Skip to Content

Campervan Ventilation | Ultimate Airflow Guide

One of the most important steps of a van conversion is making plans for campervan ventilation. Staying cool and managing moisture requires some tools and attention. It’s a fundamental challenge that all vehicle dwellers can attest to.  

We all know how hot a vehicle in the sun can get, but what some people don’t consider is all the moisture that can build up inside a van.

Humans, pets, wet clothing, cooking, and propane heaters are some of the main sources that combine to create loads of moisture inside your van.  So it’s critical to make sure that moisture can escape before it creates mold and mildew problems.

This problem is usually tackled using a variety of methods in combination to create proper ventilation.

This post may contain affiliate links. Disclosure policy.

Roof Vent Fans | Campervan Ventilation

The primary solution to these problems is to install a dedicated roof vent fan.  And it should be considered nearly the first step in any van conversion. If you plan on insulating your van, or installing a ceiling, then it’s better to have the fan already installed first.  That way, you won’t be cutting through extra layers of roof/ceiling.

The two most reputable vent fans are MaxxAir’s Maxxfan and Dometic’s Fan-tastic Fan.

{Read: Best Vent Fans For Campervans}

They boast extremely efficient 12volt power usage, so they can operate for hours on a fairly small power supply.  And each company offers a lineup of models with varying features.

NOTE: Power Supply

You will need a secondary leisure or “house” battery to power the fan.  And also a way to charge that battery like solar, or a alternator battery isolator.  Running a fan off of your van’s starter battery wouldn’t be wise.

Both companies have a reputation for making really reliable fans.  Nearly every van or RV you see these days will be equipped with one.  So you can confidently purchase from either company knowing that you’re getting a tried and tested product!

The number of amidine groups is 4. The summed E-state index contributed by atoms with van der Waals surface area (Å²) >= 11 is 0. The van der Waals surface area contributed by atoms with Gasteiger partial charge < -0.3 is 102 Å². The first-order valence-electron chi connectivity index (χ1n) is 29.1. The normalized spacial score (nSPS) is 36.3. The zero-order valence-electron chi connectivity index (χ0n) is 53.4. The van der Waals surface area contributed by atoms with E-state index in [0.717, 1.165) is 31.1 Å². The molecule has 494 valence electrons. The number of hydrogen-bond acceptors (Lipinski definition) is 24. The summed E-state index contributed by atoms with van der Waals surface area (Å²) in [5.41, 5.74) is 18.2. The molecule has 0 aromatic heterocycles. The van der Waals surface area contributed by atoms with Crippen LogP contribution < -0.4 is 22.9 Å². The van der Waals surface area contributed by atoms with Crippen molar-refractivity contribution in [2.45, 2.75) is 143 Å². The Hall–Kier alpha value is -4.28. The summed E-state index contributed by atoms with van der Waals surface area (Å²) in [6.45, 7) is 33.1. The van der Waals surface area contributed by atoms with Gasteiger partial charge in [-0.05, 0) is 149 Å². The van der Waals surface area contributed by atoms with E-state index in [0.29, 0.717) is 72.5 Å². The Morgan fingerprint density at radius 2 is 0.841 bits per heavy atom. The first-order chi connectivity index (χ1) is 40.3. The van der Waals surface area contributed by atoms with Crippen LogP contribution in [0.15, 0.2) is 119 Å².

Generally, the Maxxfan lineup is more expensive than the Fan-tastic Fan lineup.  But the Maxxfan offers their signature built-in rain cover. It allows the fan to operate even while it’s raining, which is often when moisture control is the most important.  

The higher-end Fan-tastic Fans have a rain sensor that closes the lid when rain is detected. Or you can purchase a separate rain cover to use with the Fan-tastic Fan.

But in either case, the total price is about the same as just buying a Maxxfan with the built-in rain cover.

So we only recommend the Fan-tastic Fan to people who will encounter little to no rain.  Or if you’re on a bare-bones budget.

Otherwise, the Maxxfan is the clear choice.

Best Value

Our pick for best value is the Maxxair MaxxFan 5100K with the white lid.

It provides access to the most important features without breaking the bank.  This is the model that we have in our van and use every day.  And check out our installation video.

We like that it has a built-in rain cover, and 10 speeds for both intake and exhaust.

Budget Friendly

 Fan-Tastic Vent 1200 Series (1250, White)

Our pick for those on a tight budget is the Fan-tastic Fan 1200.

There are no frills with this simple model. A reliable build with enough features to get the job done.  It has 3 speeds (high, medium, low) to exhaust air out of your van quickly and reliably.

Top of the Line

If you want to spend up for the absolute best and most convenient vent fan, then the Maxxfan 7500K it is!

Of course, it has Maxxfan’s signature built-in rain cover, and the 10 speeds of intake or exhaust.

But in addition, the 7500K has the added convenience of a remote control and electric vent opener.  No more getting out of your warm bed to control your vent fan. Everything can be operated by the trusty remote control.

This model is a great option for setups that have the vent fan installed towards one end of a van or RV.  The remote makes it much more convenient to control a vent fan that isn’t easily reachable.

Get Started

The vent fan is a primary feature of a safe and comfortable van conversion.  And it should be one of the first steps towards campervan ventilation.

The fan comes with everything you need to install, except two types of sealant. So just be aware that those need to be purchased separately. We recommend butyl tape and 3M 4200 sealant.

Don’t wait to purchase one if you’re starting your van conversion soon.  You don’t want to be waiting around for your fan to arrive instead of getting to work on your van build.

Passive Airflow

A really great low-tech solution to create campervan ventilation is simply opening doors or windows.  A breeze coming through your van can create nice passive airflow. Additionally, an open window or door can really increase the airflow created by a vent fan.


Opening the doors is by far the simplest way to create a nice breeze (as long as there is some wind).  And it doesn’t require any products or power supply.

However, it usually requires decent weather to comfortably keep the doors open.  And it also isn’t stealthy. So if you’re in a place that doesn’t allow people to live out of their vehicles, you probably don’t want to draw that much attention to yourself.  It also leaves your van vulnerable to unwanted guests, like strangers or bugs.